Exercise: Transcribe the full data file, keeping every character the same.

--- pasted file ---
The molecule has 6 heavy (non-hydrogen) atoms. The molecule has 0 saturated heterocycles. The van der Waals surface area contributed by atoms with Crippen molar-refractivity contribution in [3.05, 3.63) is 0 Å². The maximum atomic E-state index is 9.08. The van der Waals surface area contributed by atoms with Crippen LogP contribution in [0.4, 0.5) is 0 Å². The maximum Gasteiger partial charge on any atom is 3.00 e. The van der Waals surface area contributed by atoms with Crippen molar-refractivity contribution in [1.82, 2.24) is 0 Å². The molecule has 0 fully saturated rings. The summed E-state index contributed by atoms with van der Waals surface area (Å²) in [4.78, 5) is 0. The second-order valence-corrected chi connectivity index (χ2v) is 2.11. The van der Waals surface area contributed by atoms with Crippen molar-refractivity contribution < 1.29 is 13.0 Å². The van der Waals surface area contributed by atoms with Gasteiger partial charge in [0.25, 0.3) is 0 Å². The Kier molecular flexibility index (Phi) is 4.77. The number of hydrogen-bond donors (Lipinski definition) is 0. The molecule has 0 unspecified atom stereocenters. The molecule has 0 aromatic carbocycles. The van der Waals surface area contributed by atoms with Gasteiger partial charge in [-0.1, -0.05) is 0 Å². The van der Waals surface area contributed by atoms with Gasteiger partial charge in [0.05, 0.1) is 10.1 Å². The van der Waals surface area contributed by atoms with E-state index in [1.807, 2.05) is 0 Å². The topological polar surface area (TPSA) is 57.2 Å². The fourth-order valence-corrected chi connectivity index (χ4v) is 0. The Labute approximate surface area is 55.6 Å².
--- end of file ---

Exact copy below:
The molecule has 6 heavy (non-hydrogen) atoms. The molecule has 0 saturated heterocycles. The van der Waals surface area contributed by atoms with Crippen molar-refractivity contribution in [3.05, 3.63) is 0 Å². The maximum atomic E-state index is 9.08. The van der Waals surface area contributed by atoms with Crippen LogP contribution in [0.4, 0.5) is 0 Å². The maximum Gasteiger partial charge on any atom is 3.00 e. The van der Waals surface area contributed by atoms with Crippen molar-refractivity contribution in [1.82, 2.24) is 0 Å². The molecule has 0 fully saturated rings. The summed E-state index contributed by atoms with van der Waals surface area (Å²) in [4.78, 5) is 0. The second-order valence-corrected chi connectivity index (χ2v) is 2.11. The van der Waals surface area contributed by atoms with Crippen molar-refractivity contribution < 1.29 is 13.0 Å². The van der Waals surface area contributed by atoms with Gasteiger partial charge in [0.25, 0.3) is 0 Å². The Kier molecular flexibility index (Phi) is 4.77. The number of hydrogen-bond donors (Lipinski definition) is 0. The molecule has 0 unspecified atom stereocenters. The molecule has 0 aromatic carbocycles. The van der Waals surface area contributed by atoms with Gasteiger partial charge in [-0.1, -0.05) is 0 Å². The van der Waals surface area contributed by atoms with Gasteiger partial charge in [0.05, 0.1) is 10.1 Å². The van der Waals surface area contributed by atoms with E-state index in [1.807, 2.05) is 0 Å². The topological polar surface area (TPSA) is 57.2 Å². The fourth-order valence-corrected chi connectivity index (χ4v) is 0. The Labute approximate surface area is 55.6 Å².